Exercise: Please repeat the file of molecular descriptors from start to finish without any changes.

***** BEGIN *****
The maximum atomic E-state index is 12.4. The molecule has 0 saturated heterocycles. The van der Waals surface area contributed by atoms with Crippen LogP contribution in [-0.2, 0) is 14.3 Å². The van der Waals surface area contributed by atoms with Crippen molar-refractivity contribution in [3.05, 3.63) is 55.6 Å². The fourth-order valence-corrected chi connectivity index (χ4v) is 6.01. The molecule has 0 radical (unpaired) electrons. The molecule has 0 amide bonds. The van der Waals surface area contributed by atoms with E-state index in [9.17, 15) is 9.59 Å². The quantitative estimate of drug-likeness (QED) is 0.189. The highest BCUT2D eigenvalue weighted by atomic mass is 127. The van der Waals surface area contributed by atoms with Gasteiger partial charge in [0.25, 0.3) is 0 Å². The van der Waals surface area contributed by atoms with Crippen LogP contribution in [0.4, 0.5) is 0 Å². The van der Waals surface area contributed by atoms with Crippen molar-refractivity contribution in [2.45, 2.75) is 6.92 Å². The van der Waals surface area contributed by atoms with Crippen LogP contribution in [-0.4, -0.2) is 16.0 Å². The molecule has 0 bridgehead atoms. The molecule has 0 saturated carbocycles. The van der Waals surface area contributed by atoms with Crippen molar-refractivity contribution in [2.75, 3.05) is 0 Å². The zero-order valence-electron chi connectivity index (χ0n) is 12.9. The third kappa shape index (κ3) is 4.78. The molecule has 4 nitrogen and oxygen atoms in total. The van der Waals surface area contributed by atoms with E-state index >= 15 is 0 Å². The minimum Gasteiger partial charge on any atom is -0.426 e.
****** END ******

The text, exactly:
The maximum atomic E-state index is 12.4. The molecule has 0 saturated heterocycles. The van der Waals surface area contributed by atoms with Crippen LogP contribution in [-0.2, 0) is 14.3 Å². The van der Waals surface area contributed by atoms with Crippen molar-refractivity contribution in [3.05, 3.63) is 55.6 Å². The fourth-order valence-corrected chi connectivity index (χ4v) is 6.01. The molecule has 0 radical (unpaired) electrons. The molecule has 0 amide bonds. The van der Waals surface area contributed by atoms with E-state index in [9.17, 15) is 9.59 Å². The quantitative estimate of drug-likeness (QED) is 0.189. The highest BCUT2D eigenvalue weighted by atomic mass is 127. The van der Waals surface area contributed by atoms with Gasteiger partial charge in [0.25, 0.3) is 0 Å². The van der Waals surface area contributed by atoms with Crippen LogP contribution in [0.4, 0.5) is 0 Å². The van der Waals surface area contributed by atoms with Crippen molar-refractivity contribution in [2.45, 2.75) is 6.92 Å². The van der Waals surface area contributed by atoms with Crippen LogP contribution in [-0.4, -0.2) is 16.0 Å². The molecule has 0 bridgehead atoms. The molecule has 0 saturated carbocycles. The van der Waals surface area contributed by atoms with Crippen molar-refractivity contribution in [2.75, 3.05) is 0 Å². The zero-order valence-electron chi connectivity index (χ0n) is 12.9. The third kappa shape index (κ3) is 4.78. The molecule has 4 nitrogen and oxygen atoms in total. The van der Waals surface area contributed by atoms with E-state index >= 15 is 0 Å². The minimum Gasteiger partial charge on any atom is -0.426 e.